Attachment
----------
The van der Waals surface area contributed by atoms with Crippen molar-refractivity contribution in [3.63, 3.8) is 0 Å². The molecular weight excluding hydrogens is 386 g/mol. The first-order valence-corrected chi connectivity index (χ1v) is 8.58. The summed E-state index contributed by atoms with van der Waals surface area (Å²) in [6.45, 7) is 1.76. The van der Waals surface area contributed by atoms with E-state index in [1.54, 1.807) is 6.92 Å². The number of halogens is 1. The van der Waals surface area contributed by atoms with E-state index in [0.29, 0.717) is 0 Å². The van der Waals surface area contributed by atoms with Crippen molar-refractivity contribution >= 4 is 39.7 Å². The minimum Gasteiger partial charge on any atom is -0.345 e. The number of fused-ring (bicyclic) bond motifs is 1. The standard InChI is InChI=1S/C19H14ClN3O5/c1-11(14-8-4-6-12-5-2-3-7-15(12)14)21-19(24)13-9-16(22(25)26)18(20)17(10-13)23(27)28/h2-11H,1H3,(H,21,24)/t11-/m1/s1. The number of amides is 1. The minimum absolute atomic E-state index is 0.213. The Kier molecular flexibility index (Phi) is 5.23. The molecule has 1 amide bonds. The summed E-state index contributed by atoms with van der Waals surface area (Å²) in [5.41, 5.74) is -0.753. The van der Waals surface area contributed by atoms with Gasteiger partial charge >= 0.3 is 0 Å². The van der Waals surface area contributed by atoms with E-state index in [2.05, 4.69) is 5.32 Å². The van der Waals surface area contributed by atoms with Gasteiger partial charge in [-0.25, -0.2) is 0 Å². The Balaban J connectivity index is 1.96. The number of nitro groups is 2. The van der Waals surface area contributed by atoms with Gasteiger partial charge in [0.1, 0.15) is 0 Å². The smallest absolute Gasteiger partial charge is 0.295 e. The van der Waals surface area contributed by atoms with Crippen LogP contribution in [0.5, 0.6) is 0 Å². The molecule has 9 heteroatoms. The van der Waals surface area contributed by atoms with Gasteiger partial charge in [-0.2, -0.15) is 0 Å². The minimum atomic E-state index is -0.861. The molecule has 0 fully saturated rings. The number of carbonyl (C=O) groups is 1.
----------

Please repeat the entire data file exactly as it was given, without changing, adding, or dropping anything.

The van der Waals surface area contributed by atoms with Crippen molar-refractivity contribution in [3.63, 3.8) is 0 Å². The molecular weight excluding hydrogens is 386 g/mol. The first-order valence-corrected chi connectivity index (χ1v) is 8.58. The summed E-state index contributed by atoms with van der Waals surface area (Å²) in [6.45, 7) is 1.76. The van der Waals surface area contributed by atoms with E-state index in [1.54, 1.807) is 6.92 Å². The number of halogens is 1. The van der Waals surface area contributed by atoms with E-state index in [0.29, 0.717) is 0 Å². The van der Waals surface area contributed by atoms with Crippen molar-refractivity contribution >= 4 is 39.7 Å². The minimum Gasteiger partial charge on any atom is -0.345 e. The number of fused-ring (bicyclic) bond motifs is 1. The standard InChI is InChI=1S/C19H14ClN3O5/c1-11(14-8-4-6-12-5-2-3-7-15(12)14)21-19(24)13-9-16(22(25)26)18(20)17(10-13)23(27)28/h2-11H,1H3,(H,21,24)/t11-/m1/s1. The number of amides is 1. The minimum absolute atomic E-state index is 0.213. The Kier molecular flexibility index (Phi) is 5.23. The molecule has 1 amide bonds. The summed E-state index contributed by atoms with van der Waals surface area (Å²) in [5.41, 5.74) is -0.753. The van der Waals surface area contributed by atoms with Gasteiger partial charge >= 0.3 is 0 Å². The van der Waals surface area contributed by atoms with E-state index in [2.05, 4.69) is 5.32 Å². The van der Waals surface area contributed by atoms with Gasteiger partial charge in [-0.25, -0.2) is 0 Å². The Balaban J connectivity index is 1.96. The number of nitro groups is 2. The van der Waals surface area contributed by atoms with Gasteiger partial charge in [0.1, 0.15) is 0 Å². The smallest absolute Gasteiger partial charge is 0.295 e. The van der Waals surface area contributed by atoms with Crippen LogP contribution in [0.5, 0.6) is 0 Å². The molecule has 9 heteroatoms. The van der Waals surface area contributed by atoms with Gasteiger partial charge in [-0.2, -0.15) is 0 Å². The minimum atomic E-state index is -0.861. The molecule has 0 fully saturated rings. The number of carbonyl (C=O) groups is 1.